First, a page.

Next, consider sales enablement programs. Establishing a connect between customer-facing content and business results is itself tough. An even more sizeable challenge is that of linking an internal audience oriented program with business results, as the impact cannot be derived in a straightforward fashion.
This can be done by baselining the sales team’s capabilities and selling track record (goal vs. actual, deal sizes, nature of deals, consistency, profitability etc.) before commencing the sales enablement program. Repeat this exercise on a half-yearly basis and examine the results.
Adopt the same approach as the customer facing content by digging deep into these results to understand if and which content played a role in delivering results.
|Whitepaper 1||Infographic 1||Edm 1||…|
In addition, get answers to these questions –
- Is there an increase in activity level for the sales person? (assess number of enquiries, opportunities, leads etc.)
- Is there a change in the kind of deals that the sales person is handling? What kind of changes are these?
- Qualitative feedback on the content shared as part of the sales enablement efforts – what difference did it make?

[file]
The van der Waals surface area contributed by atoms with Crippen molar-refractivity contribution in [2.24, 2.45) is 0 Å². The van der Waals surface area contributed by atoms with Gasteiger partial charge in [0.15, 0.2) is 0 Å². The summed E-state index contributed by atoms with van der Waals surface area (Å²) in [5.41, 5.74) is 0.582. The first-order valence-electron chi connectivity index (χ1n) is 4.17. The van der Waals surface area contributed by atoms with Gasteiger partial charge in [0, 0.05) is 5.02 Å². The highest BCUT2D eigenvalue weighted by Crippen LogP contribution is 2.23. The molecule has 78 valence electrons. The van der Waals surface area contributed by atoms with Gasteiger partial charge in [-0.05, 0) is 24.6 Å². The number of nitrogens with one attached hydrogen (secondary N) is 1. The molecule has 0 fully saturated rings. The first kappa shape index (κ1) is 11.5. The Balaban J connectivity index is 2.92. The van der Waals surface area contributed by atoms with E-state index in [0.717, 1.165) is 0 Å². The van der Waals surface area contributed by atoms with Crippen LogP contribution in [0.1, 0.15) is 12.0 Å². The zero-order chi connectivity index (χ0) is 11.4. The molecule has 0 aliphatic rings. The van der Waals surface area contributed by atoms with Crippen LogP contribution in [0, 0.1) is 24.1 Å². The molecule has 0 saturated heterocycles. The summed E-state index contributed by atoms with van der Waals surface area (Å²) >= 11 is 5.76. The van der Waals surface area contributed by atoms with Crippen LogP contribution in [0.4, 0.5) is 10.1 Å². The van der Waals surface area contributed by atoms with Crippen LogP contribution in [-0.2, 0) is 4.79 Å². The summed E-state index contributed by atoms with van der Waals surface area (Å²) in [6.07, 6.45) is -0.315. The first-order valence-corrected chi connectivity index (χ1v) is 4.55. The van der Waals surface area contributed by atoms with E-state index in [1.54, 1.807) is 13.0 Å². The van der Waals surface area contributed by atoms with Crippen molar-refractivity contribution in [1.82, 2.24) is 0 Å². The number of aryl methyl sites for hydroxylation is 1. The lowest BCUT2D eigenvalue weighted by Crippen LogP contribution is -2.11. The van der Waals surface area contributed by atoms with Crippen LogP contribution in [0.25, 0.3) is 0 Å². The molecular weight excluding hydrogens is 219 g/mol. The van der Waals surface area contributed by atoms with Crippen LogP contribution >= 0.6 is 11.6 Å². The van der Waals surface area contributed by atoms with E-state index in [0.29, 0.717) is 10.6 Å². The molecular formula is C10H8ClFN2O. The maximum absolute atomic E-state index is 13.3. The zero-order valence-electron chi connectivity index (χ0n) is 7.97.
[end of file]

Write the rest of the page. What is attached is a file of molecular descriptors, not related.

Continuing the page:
This approach is likely to get tweaked as we use it.
Every quarter, the marketing function should review the content metrics – both external and internal together to get the big picture view and see what effects it had on overall business results and not on just specific campaigns. Agreed that this approach requires some investment in terms of time and resources which may appear intimidating initially; nevertheless, you need to make a start if your company is serious about measuring marketing results.
It’s evident that it is simpler to connect external facing content with business outcomes than internal facing content. But the key is to get started with both and continuously refine the approach to arrive at one that makes the most sense for your organization.
(This blog first appeared on www.prayag.com)